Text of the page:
We’re in This Together: A Helpful, Supportive Office Culture Leads to Success

By Craig Carson

I’m sitting in my office on a Sunday morning once again, working on a project that’s on a deadline, and I’m wondering how many others are doing the same thing. I know some are, because I’ve had a chain of emails with a supplier already and it’s not even 8 a.m.

I want you to know that I’m not complaining. I’m just doing my best to try to stay on top of things, just as many of you are doing or have done. As any of us who have lived through the commercial construction cycle of feast or famine, I prefer the feast.

Weekend Warriors

That reminds me of something my father said to me years ago that’s always stuck with me, “You are paid to get a job done, not work 40 hours a week.” And sometimes weekends are needed to get the job done.

I’m proud to say that the culture in our office is very much the same, and many times I’m not alone on weekends. I also find that in our office we all help each other whenever we’re asked. I believe that this attitude is something you foster and build on. When someone joins your company you don’t always know if they will be the right fit until you have the time to really work with them and see if they bolster the culture or antagonize it. Those who do the latter usually don’t last long. Those who have creative and constructive ideas to
help us grow and learn (remember, you never stop learning in this business) are welcome.

I think about this because it’s been so hard to find qualified people during this construction boom cycle. We recently hired a wonderful new colleague who joined us from another segment of the construction industry. She has experience with project management, estimating and take-offs, but is learning about glazing systems, suppliers and more. One of the things I admire about anyone who decides to make a career change, is how brave this is and how they need the support of everyone to allow them to use their talents to succeed within the new company.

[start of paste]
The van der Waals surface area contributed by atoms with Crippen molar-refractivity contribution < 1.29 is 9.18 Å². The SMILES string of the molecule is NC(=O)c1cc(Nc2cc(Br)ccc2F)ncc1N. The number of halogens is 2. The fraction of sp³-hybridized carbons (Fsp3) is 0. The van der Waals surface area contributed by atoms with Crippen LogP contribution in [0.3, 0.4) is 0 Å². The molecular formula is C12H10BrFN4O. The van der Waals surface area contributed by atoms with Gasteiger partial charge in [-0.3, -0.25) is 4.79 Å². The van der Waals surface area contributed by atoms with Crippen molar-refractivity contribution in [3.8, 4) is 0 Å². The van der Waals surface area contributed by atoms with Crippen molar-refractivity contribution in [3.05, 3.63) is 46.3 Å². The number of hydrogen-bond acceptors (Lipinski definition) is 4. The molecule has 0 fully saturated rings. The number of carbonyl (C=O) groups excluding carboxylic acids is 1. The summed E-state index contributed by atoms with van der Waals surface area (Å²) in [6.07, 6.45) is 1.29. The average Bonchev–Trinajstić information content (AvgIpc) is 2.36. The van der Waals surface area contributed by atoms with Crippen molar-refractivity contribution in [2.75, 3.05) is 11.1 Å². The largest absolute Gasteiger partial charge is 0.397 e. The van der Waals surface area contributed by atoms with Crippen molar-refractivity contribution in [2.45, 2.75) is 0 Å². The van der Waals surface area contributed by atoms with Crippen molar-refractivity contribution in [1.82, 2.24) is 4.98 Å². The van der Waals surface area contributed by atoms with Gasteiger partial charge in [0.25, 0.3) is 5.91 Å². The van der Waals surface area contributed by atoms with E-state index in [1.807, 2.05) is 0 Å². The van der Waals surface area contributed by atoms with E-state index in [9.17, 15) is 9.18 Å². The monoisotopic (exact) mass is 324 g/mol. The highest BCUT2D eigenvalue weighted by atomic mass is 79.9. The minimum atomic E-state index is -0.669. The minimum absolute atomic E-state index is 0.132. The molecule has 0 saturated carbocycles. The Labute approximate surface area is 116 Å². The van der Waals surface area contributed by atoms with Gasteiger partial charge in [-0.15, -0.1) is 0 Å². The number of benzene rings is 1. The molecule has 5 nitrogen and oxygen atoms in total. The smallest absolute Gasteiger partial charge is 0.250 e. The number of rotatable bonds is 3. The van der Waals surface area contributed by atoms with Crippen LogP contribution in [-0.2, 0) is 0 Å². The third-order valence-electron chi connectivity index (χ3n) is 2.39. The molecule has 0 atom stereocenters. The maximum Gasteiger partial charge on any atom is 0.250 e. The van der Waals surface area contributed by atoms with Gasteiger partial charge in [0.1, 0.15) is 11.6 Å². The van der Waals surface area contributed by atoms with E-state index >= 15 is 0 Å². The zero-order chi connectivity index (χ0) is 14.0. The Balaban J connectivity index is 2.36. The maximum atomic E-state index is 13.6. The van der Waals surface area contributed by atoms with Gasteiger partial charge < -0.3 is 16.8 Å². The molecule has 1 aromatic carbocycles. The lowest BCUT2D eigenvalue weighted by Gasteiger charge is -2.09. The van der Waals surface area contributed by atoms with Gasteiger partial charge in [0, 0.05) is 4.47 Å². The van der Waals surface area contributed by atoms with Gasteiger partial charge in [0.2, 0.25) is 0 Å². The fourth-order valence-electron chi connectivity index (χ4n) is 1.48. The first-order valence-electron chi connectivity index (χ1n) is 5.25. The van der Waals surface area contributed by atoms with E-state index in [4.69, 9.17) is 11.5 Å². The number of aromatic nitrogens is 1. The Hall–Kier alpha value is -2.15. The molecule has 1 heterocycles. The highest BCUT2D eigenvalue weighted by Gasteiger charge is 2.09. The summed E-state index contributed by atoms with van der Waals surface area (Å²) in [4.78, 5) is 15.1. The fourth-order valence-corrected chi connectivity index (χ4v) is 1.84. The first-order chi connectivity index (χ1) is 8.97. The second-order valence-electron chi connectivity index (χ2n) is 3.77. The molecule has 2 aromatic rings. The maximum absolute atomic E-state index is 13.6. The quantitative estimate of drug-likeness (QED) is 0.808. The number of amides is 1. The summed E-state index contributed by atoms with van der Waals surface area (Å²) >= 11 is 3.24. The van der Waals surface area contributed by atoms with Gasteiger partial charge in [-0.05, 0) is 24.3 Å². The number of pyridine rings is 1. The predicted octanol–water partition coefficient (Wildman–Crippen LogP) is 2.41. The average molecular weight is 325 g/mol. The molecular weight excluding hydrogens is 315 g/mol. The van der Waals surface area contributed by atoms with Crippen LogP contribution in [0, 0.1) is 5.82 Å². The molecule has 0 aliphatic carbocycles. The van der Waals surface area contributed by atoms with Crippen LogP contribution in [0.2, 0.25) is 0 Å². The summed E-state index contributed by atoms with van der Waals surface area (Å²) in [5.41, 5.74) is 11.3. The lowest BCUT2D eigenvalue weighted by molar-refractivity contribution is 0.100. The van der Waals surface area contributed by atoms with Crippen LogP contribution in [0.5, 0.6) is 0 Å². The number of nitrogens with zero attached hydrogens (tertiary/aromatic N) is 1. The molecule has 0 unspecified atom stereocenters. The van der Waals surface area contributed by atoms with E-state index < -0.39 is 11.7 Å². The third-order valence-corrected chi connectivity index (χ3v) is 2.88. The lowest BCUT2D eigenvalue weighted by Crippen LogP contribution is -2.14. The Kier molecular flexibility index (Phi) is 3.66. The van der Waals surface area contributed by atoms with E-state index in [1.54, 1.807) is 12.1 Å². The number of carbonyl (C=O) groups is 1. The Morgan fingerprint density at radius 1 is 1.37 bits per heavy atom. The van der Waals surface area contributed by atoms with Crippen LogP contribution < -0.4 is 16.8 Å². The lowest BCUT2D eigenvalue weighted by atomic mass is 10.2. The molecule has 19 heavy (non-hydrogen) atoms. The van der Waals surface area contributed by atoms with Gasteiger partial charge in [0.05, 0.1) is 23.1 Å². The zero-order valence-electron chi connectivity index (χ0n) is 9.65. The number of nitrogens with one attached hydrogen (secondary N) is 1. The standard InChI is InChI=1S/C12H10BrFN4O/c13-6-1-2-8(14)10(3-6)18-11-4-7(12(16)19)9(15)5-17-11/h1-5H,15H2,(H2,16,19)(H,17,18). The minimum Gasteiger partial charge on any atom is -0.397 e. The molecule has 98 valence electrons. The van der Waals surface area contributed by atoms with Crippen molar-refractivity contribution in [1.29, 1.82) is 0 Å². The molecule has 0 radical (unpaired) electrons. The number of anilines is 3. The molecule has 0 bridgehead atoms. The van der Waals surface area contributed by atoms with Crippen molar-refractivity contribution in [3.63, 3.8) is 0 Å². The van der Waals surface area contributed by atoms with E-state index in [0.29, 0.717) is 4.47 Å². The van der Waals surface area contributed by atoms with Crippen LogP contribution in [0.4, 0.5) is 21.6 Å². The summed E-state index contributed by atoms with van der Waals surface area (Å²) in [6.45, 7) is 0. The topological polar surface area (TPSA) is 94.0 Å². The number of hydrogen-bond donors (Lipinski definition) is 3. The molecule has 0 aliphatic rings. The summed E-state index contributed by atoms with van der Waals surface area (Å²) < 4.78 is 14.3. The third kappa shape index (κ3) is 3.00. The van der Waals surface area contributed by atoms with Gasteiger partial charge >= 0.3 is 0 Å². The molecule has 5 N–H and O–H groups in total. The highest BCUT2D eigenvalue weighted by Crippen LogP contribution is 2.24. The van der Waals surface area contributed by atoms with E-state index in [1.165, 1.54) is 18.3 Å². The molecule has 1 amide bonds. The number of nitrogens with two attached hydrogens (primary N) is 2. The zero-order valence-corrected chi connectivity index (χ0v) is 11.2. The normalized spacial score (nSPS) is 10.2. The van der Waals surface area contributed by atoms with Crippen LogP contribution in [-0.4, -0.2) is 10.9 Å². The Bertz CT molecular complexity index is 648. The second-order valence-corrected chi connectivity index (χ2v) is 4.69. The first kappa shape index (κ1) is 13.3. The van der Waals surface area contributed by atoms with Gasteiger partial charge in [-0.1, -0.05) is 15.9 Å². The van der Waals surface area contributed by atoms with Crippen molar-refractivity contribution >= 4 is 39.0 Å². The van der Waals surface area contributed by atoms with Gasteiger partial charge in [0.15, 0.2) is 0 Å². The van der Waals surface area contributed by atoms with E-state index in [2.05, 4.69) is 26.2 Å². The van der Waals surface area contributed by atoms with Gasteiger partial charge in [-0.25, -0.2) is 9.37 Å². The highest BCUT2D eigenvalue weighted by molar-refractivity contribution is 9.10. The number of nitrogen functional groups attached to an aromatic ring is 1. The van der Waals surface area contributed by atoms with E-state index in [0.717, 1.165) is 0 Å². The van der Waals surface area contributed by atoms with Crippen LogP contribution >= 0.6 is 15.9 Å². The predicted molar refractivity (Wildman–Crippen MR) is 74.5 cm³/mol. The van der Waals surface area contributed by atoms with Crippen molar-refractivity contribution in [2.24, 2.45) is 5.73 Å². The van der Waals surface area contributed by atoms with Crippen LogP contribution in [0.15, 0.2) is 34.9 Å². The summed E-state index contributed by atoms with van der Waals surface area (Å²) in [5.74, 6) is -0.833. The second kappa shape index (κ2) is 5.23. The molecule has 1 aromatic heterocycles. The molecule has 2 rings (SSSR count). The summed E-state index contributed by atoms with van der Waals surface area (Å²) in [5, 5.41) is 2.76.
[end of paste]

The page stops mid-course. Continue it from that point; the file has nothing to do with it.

Show Your Support

This brave action also occurs when you promote from within. That person may know more about the company than a brand new hire, but think about this: whether you’re moving someone from one branch to another or from the field to the office, they’re still in a new environment and need everyone’s support.

When someone doesn’t work out and leaves, it’s damaging on many levels—management, co-workers, and that person. All have some level of regret. The bottom line is that no matter how busy you are, you need to take the time to help anyone in a new position in your company and to build on the culture in your workplace.

Last thought, if you’re unhappy where you are and don’t feel valued, what can you personally do to help change it? It’s harder to change a poor culture than it is to keep a good one, but it’s like a marriage—if you don’t work at it, it’s bound to fail. None of us want to fail, and the rewards should be great. Even in your workplace, the devil is in the details.

Craig Carson is the regional preconstruction manager for Alliance Glazing Technologies Inc. in Littleton, Colo.

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